Create a file share - AWS Storage Gateway

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Create a file share

In this section, you can find instructions on how to create a file share. You can create a file share that can be accessed using either the Network File System (NFS) or Server Message Block (SMB) protocol.


When a file is written to the File Gateway by an NFS or SMB client, the File Gateway uploads the file's data to Amazon S3 followed by its metadata (ownerships, timestamps, and so on). Uploading the file data creates an S3 object, and uploading the metadata for the file updates the metadata for the S3 object. This process creates another version of the object, resulting in two versions of an object. If S3 Versioning is enabled, both versions are stored.

If you change the metadata of a file stored in your File Gateway, a new S3 object is created and replaces the existing S3 object. This behavior is different from editing a file in a file system, where editing a file does not result in a new file being created. Test all file operations that you plan to use with AWS Storage Gateway so that you understand how each file operation interacts with Amazon S3 storage.

Carefully consider the use of S3 Versioning and Cross-Region Replication (CRR) in Amazon S3 when you're uploading data from your File Gateway. Uploading files from your File Gateway to Amazon S3 when S3 Versioning is enabled results in at least two versions of an S3 object.

Certain workflows involving large files and file-writing patterns such as file uploads that are performed in several steps can increase the number of stored S3 object versions. If the File Gateway cache needs to free up space due to high file-write rates, multiple S3 object versions might be created. These scenarios increase S3 storage if S3 Versioning is enabled and increase transfer costs associated with CRR. Test all file operations that you plan to use with Storage Gateway so that you understand how each file operation interacts with Amazon S3 storage.

Using the Rsync utility with your File Gateway results in the creation of temporary files in the cache and the creation of temporary S3 objects in Amazon S3. This situation results in early deletion charges in the S3 Standard-Infrequent Access (S3 Standard-IA) and S3 Intelligent-Tiering storage classes.

When you create an NFS share, by default anyone who has access to the NFS server can access the NFS file share. You can limit access to clients by IP address.

For SMB, you can have one of three different modes of authentication:

  • A file share with Microsoft Active Directory (AD) access. Any authenticated Microsoft AD user gets access to this file share type.

  • An SMB file share with limited access. Only certain domain users and groups that you specify are allowed access (through an allow list). Users and groups can also be denied access (through a deny list).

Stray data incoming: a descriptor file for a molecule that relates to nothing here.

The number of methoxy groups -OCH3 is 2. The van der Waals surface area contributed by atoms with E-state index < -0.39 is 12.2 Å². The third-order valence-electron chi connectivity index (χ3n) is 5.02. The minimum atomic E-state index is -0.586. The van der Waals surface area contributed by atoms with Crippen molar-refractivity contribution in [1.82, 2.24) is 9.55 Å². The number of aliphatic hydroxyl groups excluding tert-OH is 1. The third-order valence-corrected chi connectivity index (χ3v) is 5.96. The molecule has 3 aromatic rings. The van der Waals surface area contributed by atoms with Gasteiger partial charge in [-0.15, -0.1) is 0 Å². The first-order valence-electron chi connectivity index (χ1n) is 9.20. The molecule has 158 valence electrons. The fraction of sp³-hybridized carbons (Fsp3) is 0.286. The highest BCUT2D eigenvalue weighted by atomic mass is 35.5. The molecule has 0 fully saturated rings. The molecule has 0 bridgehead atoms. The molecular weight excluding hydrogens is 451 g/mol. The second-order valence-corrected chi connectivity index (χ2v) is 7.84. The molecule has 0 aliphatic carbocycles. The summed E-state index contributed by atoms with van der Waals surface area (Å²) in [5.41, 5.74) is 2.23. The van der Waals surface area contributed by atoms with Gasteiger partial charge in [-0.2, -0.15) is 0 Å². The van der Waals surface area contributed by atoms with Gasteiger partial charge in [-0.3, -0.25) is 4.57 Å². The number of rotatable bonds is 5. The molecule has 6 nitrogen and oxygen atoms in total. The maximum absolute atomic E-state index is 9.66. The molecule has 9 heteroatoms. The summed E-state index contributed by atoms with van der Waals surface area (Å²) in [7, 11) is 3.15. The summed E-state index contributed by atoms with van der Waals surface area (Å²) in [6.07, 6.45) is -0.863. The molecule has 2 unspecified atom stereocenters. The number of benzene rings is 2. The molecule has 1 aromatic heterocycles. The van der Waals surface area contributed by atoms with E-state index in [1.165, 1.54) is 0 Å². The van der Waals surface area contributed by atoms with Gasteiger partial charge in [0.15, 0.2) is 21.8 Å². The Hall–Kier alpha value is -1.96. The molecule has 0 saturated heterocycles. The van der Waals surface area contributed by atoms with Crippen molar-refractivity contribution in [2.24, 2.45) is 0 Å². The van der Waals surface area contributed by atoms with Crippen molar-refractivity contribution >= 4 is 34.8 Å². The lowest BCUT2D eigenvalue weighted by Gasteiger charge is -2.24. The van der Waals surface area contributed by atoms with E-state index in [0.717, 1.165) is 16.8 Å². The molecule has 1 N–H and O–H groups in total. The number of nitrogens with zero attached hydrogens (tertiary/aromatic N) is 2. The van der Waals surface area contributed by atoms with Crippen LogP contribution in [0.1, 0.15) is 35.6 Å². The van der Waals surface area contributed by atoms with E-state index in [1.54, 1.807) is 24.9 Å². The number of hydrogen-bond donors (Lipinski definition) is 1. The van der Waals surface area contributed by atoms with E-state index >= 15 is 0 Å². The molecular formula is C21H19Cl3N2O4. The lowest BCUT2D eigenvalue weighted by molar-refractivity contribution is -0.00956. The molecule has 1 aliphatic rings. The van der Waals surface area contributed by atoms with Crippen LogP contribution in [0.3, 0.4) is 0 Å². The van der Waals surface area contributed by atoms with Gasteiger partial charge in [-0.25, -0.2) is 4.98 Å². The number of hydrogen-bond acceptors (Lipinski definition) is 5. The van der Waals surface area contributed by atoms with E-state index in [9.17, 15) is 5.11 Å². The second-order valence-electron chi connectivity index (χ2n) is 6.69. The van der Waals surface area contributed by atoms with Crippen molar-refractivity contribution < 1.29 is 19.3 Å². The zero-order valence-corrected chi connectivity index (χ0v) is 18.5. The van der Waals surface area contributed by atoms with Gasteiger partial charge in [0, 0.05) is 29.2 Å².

• An SMB file share with guest access. Any users who can provide the guest password get access to this file share.


    File shares exported through the gateway for NFS file shares support POSIX permissions. For SMB file shares, you can use access control lists (ACLs) to manage permissions on files and folders in your file share. For more information, see Using Microsoft Windows ACLs to control access to an SMB file share.

A File Gateway can host one or more file shares of different types. You can have multiple NFS and SMB file shares on a File Gateway.


To create a file share, a File Gateway requires you to activate AWS Security Token Service (AWS STS). Make sure that AWS STS is activated in the AWS Region that you are creating your File Gateway in. If AWS STS is not activated in that AWS Region, activate it. For information about how to activate AWS STS, see Activating and deactivating AWS STS in an AWS Region in the AWS Identity and Access Management User Guide.


You can use AWS Key Management Service (AWS KMS) to encrypt objects that your File Gateway stores in Amazon S3. To do this using the Storage Gateway console, see Create an NFS file share or Create an SMB file share. You can also do this by using the Storage Gateway API. For instructions, see CreateNFSFileShare or CreateSMBFileShare in the AWS Storage Gateway API Reference.

By default, a File Gateway uses server-side encryption managed with Amazon S3 (SSE-S3) when it writes data to an S3 bucket. If you make SSE-KMS (server-side encryption with AWS KMS–managed keys) the default encryption for your S3 bucket, objects that a File Gateway stores there are encrypted using SSE-KMS.

To encrypt using SSE-KMS with your own AWS KMS key, you must enable SSE-KMS encryption. When you do so, provide the Amazon Resource Name (ARN) of the KMS key when you create your file share. You can also update KMS settings for your file share by using the UpdateNFSFileShare or UpdateSMBFileShare API operation. This update applies to objects stored in the Amazon S3 buckets after the update.

If you configure your File Gateway to use SSE-KMS for encryption, you must manually add kms:Encrypt, kms:Decrypt, kms:ReEncrypt, kms:GenerateDataKey, and kms:DescribeKey permissions to the IAM role associated with the file share. For more information, see Using Identity-Based Policies (IAM Policies) for Storage Gateway.